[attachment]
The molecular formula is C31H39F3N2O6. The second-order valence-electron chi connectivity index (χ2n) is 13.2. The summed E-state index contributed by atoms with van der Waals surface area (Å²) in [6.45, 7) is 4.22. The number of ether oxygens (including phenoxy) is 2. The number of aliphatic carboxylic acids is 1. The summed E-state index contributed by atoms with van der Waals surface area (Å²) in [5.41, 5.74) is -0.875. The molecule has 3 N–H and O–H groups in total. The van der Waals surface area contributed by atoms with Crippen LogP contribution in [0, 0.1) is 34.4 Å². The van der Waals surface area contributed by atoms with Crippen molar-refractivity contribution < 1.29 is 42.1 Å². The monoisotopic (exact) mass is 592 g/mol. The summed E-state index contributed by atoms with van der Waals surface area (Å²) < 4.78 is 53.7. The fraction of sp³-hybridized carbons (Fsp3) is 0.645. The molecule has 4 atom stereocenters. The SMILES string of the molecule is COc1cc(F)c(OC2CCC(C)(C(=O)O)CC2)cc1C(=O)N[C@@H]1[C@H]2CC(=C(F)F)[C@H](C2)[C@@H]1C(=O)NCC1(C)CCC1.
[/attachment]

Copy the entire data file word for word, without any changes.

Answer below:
The molecular formula is C31H39F3N2O6. The second-order valence-electron chi connectivity index (χ2n) is 13.2. The summed E-state index contributed by atoms with van der Waals surface area (Å²) in [6.45, 7) is 4.22. The number of ether oxygens (including phenoxy) is 2. The number of aliphatic carboxylic acids is 1. The summed E-state index contributed by atoms with van der Waals surface area (Å²) in [5.41, 5.74) is -0.875. The molecule has 3 N–H and O–H groups in total. The van der Waals surface area contributed by atoms with Crippen LogP contribution in [0, 0.1) is 34.4 Å². The van der Waals surface area contributed by atoms with Crippen molar-refractivity contribution < 1.29 is 42.1 Å². The monoisotopic (exact) mass is 592 g/mol. The summed E-state index contributed by atoms with van der Waals surface area (Å²) < 4.78 is 53.7. The fraction of sp³-hybridized carbons (Fsp3) is 0.645. The molecule has 4 atom stereocenters. The SMILES string of the molecule is COc1cc(F)c(OC2CCC(C)(C(=O)O)CC2)cc1C(=O)N[C@@H]1[C@H]2CC(=C(F)F)[C@H](C2)[C@@H]1C(=O)NCC1(C)CCC1.